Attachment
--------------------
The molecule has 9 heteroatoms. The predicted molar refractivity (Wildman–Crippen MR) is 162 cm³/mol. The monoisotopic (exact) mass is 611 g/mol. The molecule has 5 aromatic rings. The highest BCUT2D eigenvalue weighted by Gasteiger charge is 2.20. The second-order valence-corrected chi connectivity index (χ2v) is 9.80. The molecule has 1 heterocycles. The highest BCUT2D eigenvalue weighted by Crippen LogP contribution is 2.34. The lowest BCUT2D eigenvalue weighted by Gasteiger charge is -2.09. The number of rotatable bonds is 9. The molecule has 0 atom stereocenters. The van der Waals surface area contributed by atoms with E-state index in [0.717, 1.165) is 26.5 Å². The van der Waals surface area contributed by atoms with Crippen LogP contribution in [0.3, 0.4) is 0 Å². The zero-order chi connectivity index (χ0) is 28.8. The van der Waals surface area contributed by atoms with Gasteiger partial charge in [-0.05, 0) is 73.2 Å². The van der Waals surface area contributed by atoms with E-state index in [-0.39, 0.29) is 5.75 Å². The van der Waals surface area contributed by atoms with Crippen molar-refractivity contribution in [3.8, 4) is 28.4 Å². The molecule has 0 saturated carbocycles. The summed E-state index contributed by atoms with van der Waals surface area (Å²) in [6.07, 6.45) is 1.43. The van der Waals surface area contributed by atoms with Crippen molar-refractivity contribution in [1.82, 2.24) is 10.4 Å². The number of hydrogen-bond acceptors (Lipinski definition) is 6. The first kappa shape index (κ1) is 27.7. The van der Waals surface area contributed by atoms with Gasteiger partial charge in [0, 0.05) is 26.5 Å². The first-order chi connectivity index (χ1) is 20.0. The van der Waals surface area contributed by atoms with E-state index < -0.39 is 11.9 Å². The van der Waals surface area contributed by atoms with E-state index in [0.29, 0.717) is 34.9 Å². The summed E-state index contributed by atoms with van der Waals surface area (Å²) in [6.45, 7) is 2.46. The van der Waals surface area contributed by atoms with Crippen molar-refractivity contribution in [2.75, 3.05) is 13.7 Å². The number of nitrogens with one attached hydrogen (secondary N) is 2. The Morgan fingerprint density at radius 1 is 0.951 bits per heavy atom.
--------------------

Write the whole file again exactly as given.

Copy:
The molecule has 9 heteroatoms. The predicted molar refractivity (Wildman–Crippen MR) is 162 cm³/mol. The monoisotopic (exact) mass is 611 g/mol. The molecule has 5 aromatic rings. The highest BCUT2D eigenvalue weighted by Gasteiger charge is 2.20. The second-order valence-corrected chi connectivity index (χ2v) is 9.80. The molecule has 1 heterocycles. The highest BCUT2D eigenvalue weighted by Crippen LogP contribution is 2.34. The lowest BCUT2D eigenvalue weighted by Gasteiger charge is -2.09. The number of rotatable bonds is 9. The molecule has 0 atom stereocenters. The van der Waals surface area contributed by atoms with E-state index in [0.717, 1.165) is 26.5 Å². The van der Waals surface area contributed by atoms with Crippen LogP contribution in [0.3, 0.4) is 0 Å². The zero-order chi connectivity index (χ0) is 28.8. The van der Waals surface area contributed by atoms with Gasteiger partial charge in [-0.05, 0) is 73.2 Å². The van der Waals surface area contributed by atoms with E-state index in [-0.39, 0.29) is 5.75 Å². The van der Waals surface area contributed by atoms with Crippen molar-refractivity contribution in [3.8, 4) is 28.4 Å². The molecule has 0 saturated carbocycles. The summed E-state index contributed by atoms with van der Waals surface area (Å²) in [6.07, 6.45) is 1.43. The van der Waals surface area contributed by atoms with Crippen molar-refractivity contribution in [1.82, 2.24) is 10.4 Å². The number of hydrogen-bond acceptors (Lipinski definition) is 6. The first kappa shape index (κ1) is 27.7. The van der Waals surface area contributed by atoms with Gasteiger partial charge in [0, 0.05) is 26.5 Å². The first-order chi connectivity index (χ1) is 20.0. The van der Waals surface area contributed by atoms with E-state index < -0.39 is 11.9 Å². The van der Waals surface area contributed by atoms with E-state index in [0.29, 0.717) is 34.9 Å². The summed E-state index contributed by atoms with van der Waals surface area (Å²) in [6.45, 7) is 2.46. The van der Waals surface area contributed by atoms with Crippen molar-refractivity contribution in [2.75, 3.05) is 13.7 Å². The number of nitrogens with one attached hydrogen (secondary N) is 2. The Morgan fingerprint density at radius 1 is 0.951 bits per heavy atom.